Defendants lose out as judges insist on strict interpretation of part 36


Judge McKenna: defendant had “means and opportunity” to protect itself

Defendants have failed in two separate recent attempts to persuade courts to interpret the part 36 costs rules in a way that suited them.

In the first case, the High Court ruled that a defendant NHS trust must pay full costs under the “separate, self-contained” part 36 rules, even though the claimant had acted unreasonably.

HHJ McKenna, sitting as a High Court judge in ABC v Barts Health NHS Trust [2016] EWHC (QB), said the defendant had “the means and opportunity” to protect its position on costs through the part 36 offer it made, but failed to do so.

The claimant, acting with the aid of his wife and litigation friend, sought damages of over £1m, plus an annual payment of £230,000, for delay in surgery, resulting in a stroke.

A part 36 offer of £50,000 was made in June 2015 but only accepted in February this year. The offer was expressed to be a settlement of the whole of the claimant’s claim.

The claimant argued that there was no reason to depart from the “usual order” under CPR part 36.13(5), and that it should be awarded its costs up to expiry of the offer in June, and then pay the defendant’s costs.

The defendant submitted that such an order would be unjust because it failed to reflect that the claimant had “failed in relation to the vast majority of his pleaded claim” and argued that the claimant’s costs until June 2015 should exclude costs relating to causation, which gave rise to the “overwhelming” issue in the claim.

Judge McKenna said it was common ground that part 36 was a “separate, self-contained code” which must be applied as such.

“Moreover, the court’s discretion to depart from the usual order is constrained by the precondition that its full enforcement would be unjust.”

The judge said: “The difficulty with the broad thrust of the defendant’s submissions as it seems to me is that the defendant had the means and opportunity to protect itself in respect of the costs that it was going to have to incur in respect of the causation issue but chose for whatever reason when making its part 36 offer to frame the offer as a settlement of the whole claim and then subsequently when that offer was not accepted did not make any revised offer excluding causation.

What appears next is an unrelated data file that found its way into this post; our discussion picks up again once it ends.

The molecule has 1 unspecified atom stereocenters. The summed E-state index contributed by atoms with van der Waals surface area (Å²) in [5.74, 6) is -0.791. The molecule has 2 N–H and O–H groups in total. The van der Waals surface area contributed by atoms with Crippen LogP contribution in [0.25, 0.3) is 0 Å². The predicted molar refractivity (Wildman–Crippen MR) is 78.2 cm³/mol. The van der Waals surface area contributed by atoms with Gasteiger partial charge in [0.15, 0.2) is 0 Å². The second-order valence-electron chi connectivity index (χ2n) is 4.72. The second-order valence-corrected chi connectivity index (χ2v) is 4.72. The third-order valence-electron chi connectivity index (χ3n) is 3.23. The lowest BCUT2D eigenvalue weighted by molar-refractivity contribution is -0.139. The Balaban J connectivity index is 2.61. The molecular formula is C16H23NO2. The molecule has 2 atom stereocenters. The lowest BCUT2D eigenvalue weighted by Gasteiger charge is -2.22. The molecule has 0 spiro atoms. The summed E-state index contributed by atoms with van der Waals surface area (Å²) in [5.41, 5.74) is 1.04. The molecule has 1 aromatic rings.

“True it is that in rejecting the offer and pursuing the action up to or close to trial the claimant acted unreasonably, but part 36 expressly provides an effective remedy to cater for that very situation in that the claimant will have to pay all the defendant’s costs incurred post expiry of the part 36 offer and in the circumstances of this case it seems to me that the assessment of those costs should be on the indemnity basis.

“To my mind, there is nothing unjust about making the usual order in the circumstances of this case, accepting as I do, the thrust of the claimant’s submissions on this issue.”

Judge McKenna ordered that the defendant pay the claimant’s costs up to June 2015 on the standard basis and the claimant pay the defendant’s costs from expiry of the part 36 offer until acceptance in February 2016.

Meanwhile, in a ruling at the Court of Appeal last week, Lord Justice Briggs rejected the “absurdity” of adding together the amount of a part 36 offer and a payment on account to produce a larger sum than the claim and the amount awarded.

Briggs LJ said the “admissions payment” on account should be regarded as “part payment in advance of the £35,000 that would have been due and payable to the claimant if, thereafter, he accepted the part 36 offer”.

The judge said this approach would do “no violence” to part 36.11(6), which was “plainly not intended” to deprive the defendant of the benefit of a “part-payment made on account, after admissions, between the making of a Part 36 offer and its acceptance”.

The court heard in Littlestone and others v Macleish [2016] EWCA Civ 127 that the case involved a dispute between a landlord and an unnamed law firm over repairing obligations in the firm’s lease.

Delivering the leading judgment, Briggs LJ went on: “There is nothing inconsistent in a defendant both wishing to encourage settlement by making an offer to settle the whole claim, then making one or more smaller payments outright pursuant to admissions, while leaving the part 36 offer open for acceptance throughout.

“The continuing offer encourages settlement while the admissions payment narrows the issues. There is no reason why the admissions payment should be intended to improve the value of the offer to settle the whole claim. It is made for a different purpose.”

Briggs LJ dismissed the defendant’s appeal, and allowed the claimant’s cross-appeal that costs should have been awarded on the indemnity basis because this was provided for under the lease.

Lady Justices Gloster and Black agreed.


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